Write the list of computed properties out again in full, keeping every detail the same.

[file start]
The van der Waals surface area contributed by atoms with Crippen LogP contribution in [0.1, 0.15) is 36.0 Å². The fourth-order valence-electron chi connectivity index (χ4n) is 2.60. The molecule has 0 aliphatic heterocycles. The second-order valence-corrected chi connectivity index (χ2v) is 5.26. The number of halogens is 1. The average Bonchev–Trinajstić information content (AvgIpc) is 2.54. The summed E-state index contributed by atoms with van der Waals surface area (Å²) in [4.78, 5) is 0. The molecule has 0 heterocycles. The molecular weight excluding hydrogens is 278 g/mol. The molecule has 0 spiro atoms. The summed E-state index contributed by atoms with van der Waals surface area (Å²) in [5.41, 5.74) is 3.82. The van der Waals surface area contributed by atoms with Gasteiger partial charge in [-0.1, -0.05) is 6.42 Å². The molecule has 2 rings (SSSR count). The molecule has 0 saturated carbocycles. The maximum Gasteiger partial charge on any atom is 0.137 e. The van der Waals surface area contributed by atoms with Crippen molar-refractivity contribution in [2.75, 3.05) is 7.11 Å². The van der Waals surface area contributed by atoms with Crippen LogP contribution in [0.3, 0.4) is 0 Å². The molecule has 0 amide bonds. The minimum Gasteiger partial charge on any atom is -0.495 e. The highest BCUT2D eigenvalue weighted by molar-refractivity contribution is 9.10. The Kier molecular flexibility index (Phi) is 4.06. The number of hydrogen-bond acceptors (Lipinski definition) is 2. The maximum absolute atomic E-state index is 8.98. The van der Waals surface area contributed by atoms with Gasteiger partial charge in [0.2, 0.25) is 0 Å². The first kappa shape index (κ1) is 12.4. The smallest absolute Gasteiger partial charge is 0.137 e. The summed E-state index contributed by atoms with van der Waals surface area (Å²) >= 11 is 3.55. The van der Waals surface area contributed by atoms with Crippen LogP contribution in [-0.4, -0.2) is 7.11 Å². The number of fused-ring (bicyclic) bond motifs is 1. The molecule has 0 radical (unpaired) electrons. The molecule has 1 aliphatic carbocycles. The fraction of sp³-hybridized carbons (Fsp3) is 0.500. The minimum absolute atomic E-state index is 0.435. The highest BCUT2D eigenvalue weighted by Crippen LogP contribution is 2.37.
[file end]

The van der Waals surface area contributed by atoms with Crippen LogP contribution in [0.1, 0.15) is 36.0 Å². The fourth-order valence-electron chi connectivity index (χ4n) is 2.60. The molecule has 0 aliphatic heterocycles. The second-order valence-corrected chi connectivity index (χ2v) is 5.26. The number of halogens is 1. The average Bonchev–Trinajstić information content (AvgIpc) is 2.54. The summed E-state index contributed by atoms with van der Waals surface area (Å²) in [4.78, 5) is 0. The molecule has 0 heterocycles. The molecular weight excluding hydrogens is 278 g/mol. The molecule has 0 spiro atoms. The summed E-state index contributed by atoms with van der Waals surface area (Å²) in [5.41, 5.74) is 3.82. The van der Waals surface area contributed by atoms with Gasteiger partial charge in [-0.1, -0.05) is 6.42 Å². The molecule has 2 rings (SSSR count). The molecule has 0 saturated carbocycles. The maximum Gasteiger partial charge on any atom is 0.137 e. The van der Waals surface area contributed by atoms with Crippen molar-refractivity contribution in [2.75, 3.05) is 7.11 Å². The van der Waals surface area contributed by atoms with Crippen LogP contribution in [0.3, 0.4) is 0 Å². The molecule has 0 amide bonds. The minimum Gasteiger partial charge on any atom is -0.495 e. The highest BCUT2D eigenvalue weighted by molar-refractivity contribution is 9.10. The Kier molecular flexibility index (Phi) is 4.06. The number of hydrogen-bond acceptors (Lipinski definition) is 2. The maximum absolute atomic E-state index is 8.98. The van der Waals surface area contributed by atoms with Gasteiger partial charge in [0.2, 0.25) is 0 Å². The first kappa shape index (κ1) is 12.4. The smallest absolute Gasteiger partial charge is 0.137 e. The summed E-state index contributed by atoms with van der Waals surface area (Å²) >= 11 is 3.55. The van der Waals surface area contributed by atoms with Crippen LogP contribution in [-0.4, -0.2) is 7.11 Å². The number of fused-ring (bicyclic) bond motifs is 1. The molecule has 0 radical (unpaired) electrons. The molecule has 1 aliphatic carbocycles. The fraction of sp³-hybridized carbons (Fsp3) is 0.500. The minimum absolute atomic E-state index is 0.435. The highest BCUT2D eigenvalue weighted by Crippen LogP contribution is 2.37.